PBS' "The War"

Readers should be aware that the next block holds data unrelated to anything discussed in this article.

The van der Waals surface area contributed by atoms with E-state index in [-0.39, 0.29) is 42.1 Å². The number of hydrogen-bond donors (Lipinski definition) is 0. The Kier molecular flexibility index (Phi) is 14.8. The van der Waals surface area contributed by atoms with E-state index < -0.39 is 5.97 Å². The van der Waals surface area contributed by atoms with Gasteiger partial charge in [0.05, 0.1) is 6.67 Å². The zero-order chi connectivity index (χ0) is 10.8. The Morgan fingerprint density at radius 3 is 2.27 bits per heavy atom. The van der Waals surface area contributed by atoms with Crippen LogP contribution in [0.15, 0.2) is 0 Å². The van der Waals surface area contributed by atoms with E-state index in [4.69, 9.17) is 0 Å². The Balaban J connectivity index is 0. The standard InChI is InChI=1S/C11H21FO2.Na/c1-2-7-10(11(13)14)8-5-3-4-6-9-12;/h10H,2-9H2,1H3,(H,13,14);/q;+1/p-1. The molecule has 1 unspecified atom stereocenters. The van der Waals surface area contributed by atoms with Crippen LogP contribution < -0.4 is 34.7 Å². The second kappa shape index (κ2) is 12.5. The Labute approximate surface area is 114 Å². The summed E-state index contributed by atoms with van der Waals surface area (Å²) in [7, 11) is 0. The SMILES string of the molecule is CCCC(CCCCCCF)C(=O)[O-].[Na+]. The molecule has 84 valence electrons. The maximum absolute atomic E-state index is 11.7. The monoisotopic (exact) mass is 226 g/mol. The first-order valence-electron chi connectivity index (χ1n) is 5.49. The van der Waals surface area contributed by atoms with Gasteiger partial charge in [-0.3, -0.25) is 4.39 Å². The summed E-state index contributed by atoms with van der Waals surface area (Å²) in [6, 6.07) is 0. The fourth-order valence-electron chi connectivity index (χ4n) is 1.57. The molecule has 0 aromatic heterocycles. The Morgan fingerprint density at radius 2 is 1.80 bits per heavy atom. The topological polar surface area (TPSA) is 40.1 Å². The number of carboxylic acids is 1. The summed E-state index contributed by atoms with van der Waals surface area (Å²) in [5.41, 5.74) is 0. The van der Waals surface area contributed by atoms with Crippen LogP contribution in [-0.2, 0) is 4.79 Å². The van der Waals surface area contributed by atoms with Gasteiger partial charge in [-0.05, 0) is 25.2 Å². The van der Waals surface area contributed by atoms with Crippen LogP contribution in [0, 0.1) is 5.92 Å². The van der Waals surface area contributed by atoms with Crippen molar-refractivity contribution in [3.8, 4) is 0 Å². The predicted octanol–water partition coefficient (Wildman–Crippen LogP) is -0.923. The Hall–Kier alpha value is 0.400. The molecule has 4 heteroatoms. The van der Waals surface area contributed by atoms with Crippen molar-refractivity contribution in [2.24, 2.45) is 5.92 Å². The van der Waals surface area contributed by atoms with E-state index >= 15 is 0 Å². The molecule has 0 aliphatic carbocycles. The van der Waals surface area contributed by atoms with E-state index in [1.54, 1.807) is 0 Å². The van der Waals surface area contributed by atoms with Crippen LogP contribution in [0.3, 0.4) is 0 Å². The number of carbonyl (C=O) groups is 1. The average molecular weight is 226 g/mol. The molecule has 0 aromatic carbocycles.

Have spent too long today (OK, nearly 7 hours) watching Ken Burns' "The War". It is compelling, riveting stuff. As Burns says at the end of one of the episodes, he doesn't employ any talking heads to discuss it. He doesn't need any because the men who participated in it are still alive. He focuses on the stories of a few men whose stories are, well, emblematic. He goes into detail with the soldiers' families, in offering a look at the effect of war production on the economies of an area (Mobile, Alabama most specifically), and focuses on several towns-Sacramento, Waterbury CT, Mobile, and Luverne MN which provides the perspective on the war from big and little towns, east and west, industrial and rural. I'm still watching it because I did not get to see the shows when they were shown for the first time this past week. Still, the remembrances with the veterans, the film and still pictures, the accounts of the vets, are amazingly compelling and one doesn't hear the sometimes staid, removed, large-scale commentary on the strategy and tactics of the war plan. These are immediate, specific, graphic memories of a tragic (not that there is any other kind) war. It is most definitely required viewing.